Believe it or not, I don't have a whole lot to say about the mini-media flap about President-elect Barack Obama's decision to ask his best evangelical buddy, that would be the Rev. Rick Warren, to offer the invocation on Jan. 20. Just imagine what the coverage will be like if Warren utters the J-word or prays that American will work for justice for all, born and unborn or something like that. The press coverage has focused on anger on the secular and lifestyle left, as you would expect. Behind the scenes, you know that there are evangelical activists who are steamed, as well. You may want to keep your eye on The Brody File over at CBN.
Obama has defended the decision by playing the diversity card, saying that this is part of his efforts to dialogue with those who disagree with him in an atmosphere of respect. Here's some sample coverage at the Washington Post:
"I am a fierce advocate of equality for gay and lesbian Americans. It is something that I have been consistent on and something that I intend to continue to be consistent on in my presidency," Obama said at a morning news conference to announce several financial appointments. "What I've also said is that it is important for American to come together even though we may have disagreements on certain social issues."
Gay rights advocates and progressives denounced the decision to associate with Warren, an outspoken opponent of abortion rights and same-sex marriage, immediately after inaugural organizers announced the lineup for the ceremony yesterday. The Human Rights Campaign sent a blistering letter to Obama (D) in which it called the choice of Warren "a genuine blow" to gay Americans, who supported Obama overwhelmingly in his race against Republican nominee John McCain.
The letter noted Warren's vocal support of California's Proposition 8, a ballot measure banning gay marriage in the state that was approved by California voters last month. "By inviting Rick Warren to your inauguration, you have tarnished the view that gay, lesbian, bisexual and transgender Americans have a place at your table," the letter said.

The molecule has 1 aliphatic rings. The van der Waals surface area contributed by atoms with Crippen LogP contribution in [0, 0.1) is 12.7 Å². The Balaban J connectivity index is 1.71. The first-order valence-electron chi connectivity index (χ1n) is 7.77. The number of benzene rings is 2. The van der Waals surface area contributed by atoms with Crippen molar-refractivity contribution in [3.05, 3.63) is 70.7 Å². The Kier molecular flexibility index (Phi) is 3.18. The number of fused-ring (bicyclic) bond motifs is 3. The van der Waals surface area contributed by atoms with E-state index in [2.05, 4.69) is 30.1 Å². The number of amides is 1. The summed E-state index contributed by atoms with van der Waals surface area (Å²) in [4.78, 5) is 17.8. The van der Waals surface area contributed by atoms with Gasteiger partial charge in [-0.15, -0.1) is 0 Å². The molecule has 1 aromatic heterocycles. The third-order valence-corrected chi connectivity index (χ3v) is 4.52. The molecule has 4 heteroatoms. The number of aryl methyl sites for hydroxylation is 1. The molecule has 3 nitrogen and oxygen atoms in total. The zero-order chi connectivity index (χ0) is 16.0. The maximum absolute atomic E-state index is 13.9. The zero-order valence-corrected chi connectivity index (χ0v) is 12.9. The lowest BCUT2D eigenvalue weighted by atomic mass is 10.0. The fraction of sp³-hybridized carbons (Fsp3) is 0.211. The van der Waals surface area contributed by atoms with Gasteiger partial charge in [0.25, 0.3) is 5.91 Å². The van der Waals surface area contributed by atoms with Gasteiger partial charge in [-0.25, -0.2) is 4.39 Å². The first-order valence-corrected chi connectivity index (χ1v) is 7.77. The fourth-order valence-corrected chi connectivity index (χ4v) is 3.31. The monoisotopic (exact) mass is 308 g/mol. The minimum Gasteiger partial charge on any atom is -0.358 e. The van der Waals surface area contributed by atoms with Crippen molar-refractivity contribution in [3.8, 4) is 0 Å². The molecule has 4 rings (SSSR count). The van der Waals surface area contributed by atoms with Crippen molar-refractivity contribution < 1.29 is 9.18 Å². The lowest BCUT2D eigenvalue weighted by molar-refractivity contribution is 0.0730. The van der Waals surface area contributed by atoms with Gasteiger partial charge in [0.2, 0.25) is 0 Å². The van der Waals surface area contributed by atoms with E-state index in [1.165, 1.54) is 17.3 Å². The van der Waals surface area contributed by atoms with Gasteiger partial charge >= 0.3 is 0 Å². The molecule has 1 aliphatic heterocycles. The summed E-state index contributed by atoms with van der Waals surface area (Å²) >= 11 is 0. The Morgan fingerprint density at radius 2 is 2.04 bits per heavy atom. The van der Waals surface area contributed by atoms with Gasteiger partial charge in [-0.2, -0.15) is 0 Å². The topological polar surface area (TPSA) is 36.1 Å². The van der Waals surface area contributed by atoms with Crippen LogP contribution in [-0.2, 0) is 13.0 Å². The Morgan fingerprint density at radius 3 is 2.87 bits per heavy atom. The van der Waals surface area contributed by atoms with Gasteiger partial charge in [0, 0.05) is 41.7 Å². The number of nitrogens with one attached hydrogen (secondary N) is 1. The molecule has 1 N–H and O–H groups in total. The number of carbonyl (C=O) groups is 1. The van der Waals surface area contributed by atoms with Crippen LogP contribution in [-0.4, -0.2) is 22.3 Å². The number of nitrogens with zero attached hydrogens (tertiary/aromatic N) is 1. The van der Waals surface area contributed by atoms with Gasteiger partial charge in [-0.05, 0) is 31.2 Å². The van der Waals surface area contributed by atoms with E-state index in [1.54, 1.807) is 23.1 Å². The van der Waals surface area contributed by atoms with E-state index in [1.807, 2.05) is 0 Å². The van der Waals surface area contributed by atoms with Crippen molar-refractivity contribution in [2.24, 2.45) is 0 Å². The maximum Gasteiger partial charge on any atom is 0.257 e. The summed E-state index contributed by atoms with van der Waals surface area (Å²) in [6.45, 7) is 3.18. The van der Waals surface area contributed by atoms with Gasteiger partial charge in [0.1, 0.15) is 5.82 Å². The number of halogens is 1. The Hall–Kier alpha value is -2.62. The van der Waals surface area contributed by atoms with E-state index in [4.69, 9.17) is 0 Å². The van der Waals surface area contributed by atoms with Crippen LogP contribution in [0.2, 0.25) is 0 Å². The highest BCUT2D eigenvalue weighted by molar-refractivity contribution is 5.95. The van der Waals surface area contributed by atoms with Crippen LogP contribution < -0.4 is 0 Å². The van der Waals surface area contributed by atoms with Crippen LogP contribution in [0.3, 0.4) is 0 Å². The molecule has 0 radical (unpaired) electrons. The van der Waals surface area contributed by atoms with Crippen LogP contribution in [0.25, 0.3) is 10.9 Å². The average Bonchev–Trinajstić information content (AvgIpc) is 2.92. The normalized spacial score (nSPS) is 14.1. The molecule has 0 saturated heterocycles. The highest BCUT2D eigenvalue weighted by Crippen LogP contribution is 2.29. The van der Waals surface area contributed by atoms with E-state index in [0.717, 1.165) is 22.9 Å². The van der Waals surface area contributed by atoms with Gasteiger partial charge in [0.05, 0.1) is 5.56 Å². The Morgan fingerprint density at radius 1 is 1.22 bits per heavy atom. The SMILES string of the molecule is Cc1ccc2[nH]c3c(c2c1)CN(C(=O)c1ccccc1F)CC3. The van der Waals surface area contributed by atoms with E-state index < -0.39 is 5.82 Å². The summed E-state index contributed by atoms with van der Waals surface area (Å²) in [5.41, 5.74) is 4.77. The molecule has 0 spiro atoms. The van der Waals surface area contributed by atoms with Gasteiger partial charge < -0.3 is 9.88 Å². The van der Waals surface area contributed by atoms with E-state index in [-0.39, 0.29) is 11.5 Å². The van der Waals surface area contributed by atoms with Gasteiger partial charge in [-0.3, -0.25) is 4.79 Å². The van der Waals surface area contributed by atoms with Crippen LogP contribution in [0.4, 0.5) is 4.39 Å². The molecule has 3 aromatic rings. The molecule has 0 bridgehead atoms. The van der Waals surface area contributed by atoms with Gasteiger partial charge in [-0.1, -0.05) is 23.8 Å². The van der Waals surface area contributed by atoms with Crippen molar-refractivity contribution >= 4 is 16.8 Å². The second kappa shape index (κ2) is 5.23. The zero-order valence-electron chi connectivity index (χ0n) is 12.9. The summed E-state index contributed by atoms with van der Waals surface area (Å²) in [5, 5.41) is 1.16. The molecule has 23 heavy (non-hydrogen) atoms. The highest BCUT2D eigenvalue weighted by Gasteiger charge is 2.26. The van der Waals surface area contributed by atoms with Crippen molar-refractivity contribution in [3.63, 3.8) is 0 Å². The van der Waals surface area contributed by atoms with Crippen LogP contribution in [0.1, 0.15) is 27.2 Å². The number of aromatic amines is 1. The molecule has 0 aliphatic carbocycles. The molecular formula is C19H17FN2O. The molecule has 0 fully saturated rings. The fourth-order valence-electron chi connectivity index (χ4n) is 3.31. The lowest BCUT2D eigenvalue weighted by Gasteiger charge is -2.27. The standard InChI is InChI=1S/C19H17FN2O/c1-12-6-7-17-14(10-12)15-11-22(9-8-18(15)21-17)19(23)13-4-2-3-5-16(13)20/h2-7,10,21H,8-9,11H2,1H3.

The question, of course, is whether Obama will go beyond symbolism into discussions of actual political compromise. That's the true danger zone. The only story here is that mere symbolism is already dangerous for the people on both extremes.
The Post did nod in the direction of Warren as a more mature, nuanced brand of evangelical:
Warren has been credited with helping to broaden evangelicals' focus on such social issues as gay rights and abortion to include global warming, poverty and the AIDS epidemic. He drew criticism from many evangelicals when he invited Obama to his conference on AIDS in 2006. But he has earned the ire of liberals with his opposition to abortion, same-sex marriage and stem-cell research -- stances that are well in line with his faith as a Southern Baptist preacher.
Obama told reporters that he appreciated Warren's invitation to speak at the his church "despite his awareness that I held views that were entirely contrary to his" on gay rights and abortion. "Nevertheless, I had the opportunity to speak," Obama said. "And that dialogue has been part of what my campaign is all about."
One of the best roundups of the anger on the left is at The Politico, which pulled that angle out into a stand-alone story. I think that was a valid decision, in this case. After all, Obama was sinning for a second time on this issue, as he tries to stay in touch with mainstream evangelical churches, white and black:
The rapid, angry reaction from a range of gay activists comes as the gay rights movement looks for an opportunity to flex its political muscle. Last summer gay groups complained, but were rebuffed by Obama, when an "ex-gay" singer led Obama's rallies in South Carolina. And many were shocked last month when voters approved the California ban.
Meanwhile, this is one of those stories that make me thankful for cyberspace and interactive weblogs. It's nice to see tons of links in one place.
I mean, check out our friend Steven Waldman's piece on this flap, over at Beliefnet. Much like Obama, he respects Warren as a worthy opponent on some issues and a valuable ally on others. That sounds like this:
... Warren has used his fame and fortune primarily to help the most destitute people in the world. He reverse tithes, giving away 90% and keeping 10%. Please contemplate all the religious figures who have gotten rich off their flock and pocketed the money. Who among you reverse tithe or would if you were rich? I know I don't, and every time I think about what Warren has done it makes me question whether I'm giving enough. That is a Christ-like example.
Second, he's worked hard to get other conservative evangelicals to care more about poverty. Some on the left had hopes that Warren would somehow move evangelicals to the left on social issues. They were confusing temperamental with political moderation. Just because Warren is a nice guy, greets you with a hug, used to wear Hawaiian shirts, and cares about the poor, doesn't mean he's a political liberal or even moderate. He's not. But it's in part because he's conservative on everything else that his views on poverty carry such weight in the evangelical community.
Read it all. And, while you are at it, chase this link over to Andrew Sullivan and contemplate this question: Can Warren be accused of hate speech? Does Obama want to associate with that?